Today's news

February 10, 2004


Universities back bias towards deprived
The majority of universities are prepared to offer places to pupils from poor schools on the basis of lower exam grades than those they require from applicants from successful academic backgrounds, according to a government review of higher education admissions. In all, 71 per cent felt it was fair to offer a university place based on lower grades to those applicants, and 25 per cent opposed such a policy. The taskforce, chaired by Professor Steven Schwartz of Brunel University, is due to publish a report within weeks.
( Guardian, Independent )

Scotland proposes visas for foreign graduates
Foreign students could be granted a special visa to remain in Scotland for two years after graduation under Scottish executive proposals to halt a population decline. The visa would give students more time to find jobs, increasing the six-month grace period allowed under current rules. The proposal is among measures backed by Jack McConnell, first minister, as current trends suggest the population will fall to 5 million within six years. He made the demographic crisis a political priority last February, identifying the fall and an ageing population as a critical impediment to growth.
( Financial Times )

Future of the RAE is in the stars
After more than a year of anticipation, academics throughout the UK will tomorrow discover the new rules of their favourite blood sport - the research assessment exercise. A shake-up of the 18-year-old system of grading the quality of UK universities' research has been on its way since the four funding councils commissioned a report from Sir Gareth Roberts, president of Wolfson College, Oxford. After wide consultation with the research community, he unveiled his vision of how the RAE should be in May 2003. With over £1 billion annually to play for, the stakes are high. Roberts proposed that only those departments confident of doing very good research should go through the full RAE process, the "red channel" with something to declare; others would take the "green channel" in return for modest but guaranteed funding; while those universities that get less than 2 per cent of their funding for research should simply not bother.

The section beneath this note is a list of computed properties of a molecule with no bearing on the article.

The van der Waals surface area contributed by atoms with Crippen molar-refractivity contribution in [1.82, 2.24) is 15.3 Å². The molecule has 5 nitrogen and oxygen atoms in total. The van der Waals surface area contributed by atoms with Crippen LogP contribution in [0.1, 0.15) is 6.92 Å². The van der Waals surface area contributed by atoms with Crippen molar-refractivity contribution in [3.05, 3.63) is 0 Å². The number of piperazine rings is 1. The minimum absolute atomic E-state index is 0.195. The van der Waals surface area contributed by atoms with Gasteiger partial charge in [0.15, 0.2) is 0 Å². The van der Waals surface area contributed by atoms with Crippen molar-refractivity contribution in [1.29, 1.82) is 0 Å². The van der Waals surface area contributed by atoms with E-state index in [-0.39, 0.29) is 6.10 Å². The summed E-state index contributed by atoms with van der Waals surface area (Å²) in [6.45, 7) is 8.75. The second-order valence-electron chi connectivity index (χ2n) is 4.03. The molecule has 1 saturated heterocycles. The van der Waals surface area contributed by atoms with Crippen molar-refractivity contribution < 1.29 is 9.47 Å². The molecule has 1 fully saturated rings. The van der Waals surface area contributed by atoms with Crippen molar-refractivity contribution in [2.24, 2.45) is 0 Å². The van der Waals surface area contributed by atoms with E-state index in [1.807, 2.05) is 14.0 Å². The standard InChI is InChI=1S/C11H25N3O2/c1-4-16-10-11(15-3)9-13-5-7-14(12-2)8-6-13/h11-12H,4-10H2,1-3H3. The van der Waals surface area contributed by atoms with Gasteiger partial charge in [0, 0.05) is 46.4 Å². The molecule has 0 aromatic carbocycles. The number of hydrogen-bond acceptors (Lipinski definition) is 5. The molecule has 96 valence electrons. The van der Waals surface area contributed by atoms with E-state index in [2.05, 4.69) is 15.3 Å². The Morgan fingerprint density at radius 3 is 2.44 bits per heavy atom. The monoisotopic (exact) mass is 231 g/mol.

( Guardian )

Colleges can't get no satisfaction
The Association of Colleges has come out in opposition to an amendment to the higher education bill, proposed by Liberal Democrat education spokesman Phil Willis, that would extend the role of the proposed independent adjudicator for complaints from university students to cover complaints from all students over the age of 16. "Our current complaints system works well," says the AoC's chief executive, John Brennan. "These new proposals for an adjudicator have been developed for the higher education sector to deal with the complexity of their system. We think it is unacceptable to impose changes on us without any proper research or consultation."
( Guardian )

UN warns of growing threat to 'cloud forests'
Urgent action is needed to preserve the world's "cloud forests", the lush mountain forests that harbour numerous endangered species and often play a vital role in supplying fresh water, the United Nations Environment Programme warned yesterday. Cloud forests are under threat from agriculture, road-building and climate change, according to a study launched at a meeting of the Convention on Biological Diversity, the international conservation treaty, in Kuala Lumpur in Malaysia. The economic and ecological importance of cloud forests is out of all proportion to their size which, in total, cover just 400,000 square km, or less than 2.5 per cent of the world's tropical rain forests.
( Financial Times )

Letter : Vernon Bogdanor say that Yale's president was right to reject advice on university funding from Oxford academics. ( Financial Times )

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